Principles of Joint Protection
There are specific techniques and principles that will help you protect your joints. Here are a dozen tips to help you protect your joints: Don't disregard pain; recognize it as a signal to stop what you are doing. Consciously notice when pain and fatigue interrupt activities and take breaks as needed. Pace yourself, especially when activities are more strenuous. Move every joint gently through its full range of motion every day — preserving range of motion is an important aspect of joint protection. Strengthen your muscles by exercising regularly — strong muscles help protect joints. A physical therapist can teach you which exercises will benefit you the most. Be aware of the position of your hands when using them, and avoid stress and strain on your fingers. Use the largest and strongest joint possible for a specific task. For example, carry a tote bag over your shoulder rather than carrying it with your fingers or by looping it over your elbow.
Avoid positions or motions that contribute to ulnar drift or ulnar deviation. Examples include twisting a jar lid in the direction of your little finger or wringing out a dish towel. Motion should be toward the thumb whenever possible. Avoid clenching your fist and straining finger joints and knuckles. Avoid holding objects between your thumb and fingers. For example, when reading a magazine, put it on your lap or support it with your palms.
Don't stay in one position for long periods of time; moving around will decrease stiffness. If you will be driving a long distance, stop and stretch every hour. Don't carry heavy items — use carts to transport heavy items or a load of items. When traveling, your luggage should have wheels. Most importantly, do not start an activity which you would be unable to stop if pain suddenly developed (e.g., traveling on a long road trip and being unable to reach your destination). Pain which persists for two hours after an activity indicates the activity was too stressful for your body.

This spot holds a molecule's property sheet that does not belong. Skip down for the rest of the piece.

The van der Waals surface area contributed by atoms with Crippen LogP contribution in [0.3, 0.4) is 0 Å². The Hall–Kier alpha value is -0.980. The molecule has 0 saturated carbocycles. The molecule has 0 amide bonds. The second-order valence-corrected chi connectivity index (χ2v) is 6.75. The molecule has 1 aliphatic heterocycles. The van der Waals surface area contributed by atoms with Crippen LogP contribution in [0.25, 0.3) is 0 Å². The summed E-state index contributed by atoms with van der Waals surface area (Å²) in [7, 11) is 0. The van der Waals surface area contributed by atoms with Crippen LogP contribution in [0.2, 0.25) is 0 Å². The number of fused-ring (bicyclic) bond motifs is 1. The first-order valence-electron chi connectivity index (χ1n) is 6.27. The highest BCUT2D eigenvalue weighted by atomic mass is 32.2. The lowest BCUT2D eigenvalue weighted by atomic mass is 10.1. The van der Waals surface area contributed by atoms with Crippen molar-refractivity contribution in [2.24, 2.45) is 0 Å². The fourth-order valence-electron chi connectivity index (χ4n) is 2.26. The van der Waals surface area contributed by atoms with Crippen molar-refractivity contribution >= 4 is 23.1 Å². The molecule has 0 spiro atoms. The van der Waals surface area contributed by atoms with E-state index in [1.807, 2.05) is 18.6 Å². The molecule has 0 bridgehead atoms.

One of the most obvious ways to protect your joints is to maintain your ideal body weight. Carrying additional body weight adds more stress to your joints, especially the weight-bearing joints (hips, knees, ankles, feet, and back). Reduce the risk of joint damage by shedding extra pounds.
Use common sense. If a prior activity caused joint pain, don't repeat the activity without making adjustments to reduce the stress and strain on your joints. Don't move suddenly without thinking about your movements. Be aware of how you should be moving and how you are moving.
Joint damage and joint deformity can impede normal function. It may become more difficult to do your job, cook and clean, keep up with housework, and maintain personal hygiene. Any activity that involves using damaged joints may be greatly impacted. Manual dexterity and mobility may be severely reduced depending on the degree of joint damage.
Joint protection measures will help preserve function. Your ability to function, in turn, will preserve your independence.
Delegate! Give the chore that has become a virtual impossibility for you to someone else. Asking for help is not a sign of weakness. Don't risk injury by trying to do things you can no longer do. Don't do without because you cringe at the notion of needing help and view it as a sign of losing your independence.